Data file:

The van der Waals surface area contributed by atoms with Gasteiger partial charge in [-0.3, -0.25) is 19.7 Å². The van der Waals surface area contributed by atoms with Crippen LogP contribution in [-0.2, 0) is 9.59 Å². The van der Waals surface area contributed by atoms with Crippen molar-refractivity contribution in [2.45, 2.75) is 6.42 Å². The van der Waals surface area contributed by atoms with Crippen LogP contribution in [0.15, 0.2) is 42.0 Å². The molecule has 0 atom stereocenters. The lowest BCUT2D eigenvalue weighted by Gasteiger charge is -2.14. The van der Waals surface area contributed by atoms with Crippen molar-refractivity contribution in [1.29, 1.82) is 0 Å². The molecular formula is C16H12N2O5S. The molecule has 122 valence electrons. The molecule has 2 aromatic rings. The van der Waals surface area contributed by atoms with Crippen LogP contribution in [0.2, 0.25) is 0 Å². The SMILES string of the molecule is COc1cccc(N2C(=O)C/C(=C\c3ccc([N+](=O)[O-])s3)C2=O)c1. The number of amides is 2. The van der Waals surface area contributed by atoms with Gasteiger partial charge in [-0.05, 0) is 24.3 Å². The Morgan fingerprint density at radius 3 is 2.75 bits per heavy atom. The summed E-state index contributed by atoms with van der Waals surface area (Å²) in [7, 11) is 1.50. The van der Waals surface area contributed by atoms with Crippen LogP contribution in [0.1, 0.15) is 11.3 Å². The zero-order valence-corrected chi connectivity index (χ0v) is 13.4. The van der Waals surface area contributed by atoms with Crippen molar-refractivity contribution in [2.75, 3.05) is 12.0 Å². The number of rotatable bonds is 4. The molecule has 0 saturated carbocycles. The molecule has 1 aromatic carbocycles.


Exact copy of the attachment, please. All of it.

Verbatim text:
The van der Waals surface area contributed by atoms with Gasteiger partial charge in [-0.3, -0.25) is 19.7 Å². The van der Waals surface area contributed by atoms with Crippen LogP contribution in [-0.2, 0) is 9.59 Å². The van der Waals surface area contributed by atoms with Crippen molar-refractivity contribution in [2.45, 2.75) is 6.42 Å². The van der Waals surface area contributed by atoms with Crippen LogP contribution in [0.15, 0.2) is 42.0 Å². The molecule has 0 atom stereocenters. The lowest BCUT2D eigenvalue weighted by Gasteiger charge is -2.14. The van der Waals surface area contributed by atoms with Crippen molar-refractivity contribution in [1.29, 1.82) is 0 Å². The molecular formula is C16H12N2O5S. The molecule has 122 valence electrons. The molecule has 2 aromatic rings. The van der Waals surface area contributed by atoms with Crippen LogP contribution in [0.2, 0.25) is 0 Å². The SMILES string of the molecule is COc1cccc(N2C(=O)C/C(=C\c3ccc([N+](=O)[O-])s3)C2=O)c1. The number of amides is 2. The van der Waals surface area contributed by atoms with Gasteiger partial charge in [-0.05, 0) is 24.3 Å². The Morgan fingerprint density at radius 3 is 2.75 bits per heavy atom. The summed E-state index contributed by atoms with van der Waals surface area (Å²) in [7, 11) is 1.50. The van der Waals surface area contributed by atoms with Crippen LogP contribution in [0.1, 0.15) is 11.3 Å². The zero-order valence-corrected chi connectivity index (χ0v) is 13.4. The van der Waals surface area contributed by atoms with Crippen molar-refractivity contribution in [2.75, 3.05) is 12.0 Å². The number of rotatable bonds is 4. The molecule has 0 saturated carbocycles. The molecule has 1 aromatic carbocycles.